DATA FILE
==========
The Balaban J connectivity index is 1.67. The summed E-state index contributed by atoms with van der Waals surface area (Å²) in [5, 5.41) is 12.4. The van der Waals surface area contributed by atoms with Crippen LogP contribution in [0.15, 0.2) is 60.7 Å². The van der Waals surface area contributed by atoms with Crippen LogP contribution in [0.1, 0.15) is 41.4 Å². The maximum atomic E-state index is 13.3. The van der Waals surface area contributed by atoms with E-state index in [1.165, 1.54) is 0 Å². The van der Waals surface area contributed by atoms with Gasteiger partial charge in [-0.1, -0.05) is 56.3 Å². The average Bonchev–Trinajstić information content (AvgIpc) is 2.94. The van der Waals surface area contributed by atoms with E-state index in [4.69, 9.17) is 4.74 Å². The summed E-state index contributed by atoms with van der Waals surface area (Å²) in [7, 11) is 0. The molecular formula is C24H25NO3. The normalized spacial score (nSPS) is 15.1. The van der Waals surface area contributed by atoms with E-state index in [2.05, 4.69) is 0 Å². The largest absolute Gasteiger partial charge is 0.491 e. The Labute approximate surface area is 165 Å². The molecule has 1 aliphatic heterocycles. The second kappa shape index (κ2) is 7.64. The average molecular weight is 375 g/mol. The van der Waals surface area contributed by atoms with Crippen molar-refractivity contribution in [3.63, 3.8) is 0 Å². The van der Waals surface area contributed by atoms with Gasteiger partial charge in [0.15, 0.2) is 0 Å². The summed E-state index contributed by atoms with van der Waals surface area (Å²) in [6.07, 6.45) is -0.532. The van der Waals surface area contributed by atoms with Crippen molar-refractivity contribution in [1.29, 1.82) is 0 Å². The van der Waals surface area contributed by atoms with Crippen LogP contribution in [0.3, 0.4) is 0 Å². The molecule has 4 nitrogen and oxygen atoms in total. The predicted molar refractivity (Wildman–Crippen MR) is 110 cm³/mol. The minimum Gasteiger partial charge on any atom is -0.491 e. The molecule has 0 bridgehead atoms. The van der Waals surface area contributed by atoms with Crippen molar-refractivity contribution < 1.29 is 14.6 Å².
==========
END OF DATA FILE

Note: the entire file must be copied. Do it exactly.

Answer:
The Balaban J connectivity index is 1.67. The summed E-state index contributed by atoms with van der Waals surface area (Å²) in [5, 5.41) is 12.4. The van der Waals surface area contributed by atoms with Crippen LogP contribution in [0.15, 0.2) is 60.7 Å². The van der Waals surface area contributed by atoms with Crippen LogP contribution in [0.1, 0.15) is 41.4 Å². The maximum atomic E-state index is 13.3. The van der Waals surface area contributed by atoms with E-state index in [1.165, 1.54) is 0 Å². The van der Waals surface area contributed by atoms with Gasteiger partial charge in [-0.1, -0.05) is 56.3 Å². The average Bonchev–Trinajstić information content (AvgIpc) is 2.94. The van der Waals surface area contributed by atoms with E-state index in [4.69, 9.17) is 4.74 Å². The summed E-state index contributed by atoms with van der Waals surface area (Å²) in [7, 11) is 0. The molecular formula is C24H25NO3. The normalized spacial score (nSPS) is 15.1. The van der Waals surface area contributed by atoms with E-state index in [2.05, 4.69) is 0 Å². The largest absolute Gasteiger partial charge is 0.491 e. The Labute approximate surface area is 165 Å². The molecule has 1 aliphatic heterocycles. The second kappa shape index (κ2) is 7.64. The average molecular weight is 375 g/mol. The van der Waals surface area contributed by atoms with Crippen molar-refractivity contribution in [3.63, 3.8) is 0 Å². The van der Waals surface area contributed by atoms with Gasteiger partial charge in [0.15, 0.2) is 0 Å². The summed E-state index contributed by atoms with van der Waals surface area (Å²) in [6.07, 6.45) is -0.532. The van der Waals surface area contributed by atoms with Crippen molar-refractivity contribution in [1.29, 1.82) is 0 Å². The van der Waals surface area contributed by atoms with Crippen LogP contribution in [0.3, 0.4) is 0 Å². The molecule has 4 nitrogen and oxygen atoms in total. The predicted molar refractivity (Wildman–Crippen MR) is 110 cm³/mol. The minimum Gasteiger partial charge on any atom is -0.491 e. The molecule has 0 bridgehead atoms. The van der Waals surface area contributed by atoms with Crippen molar-refractivity contribution < 1.29 is 14.6 Å².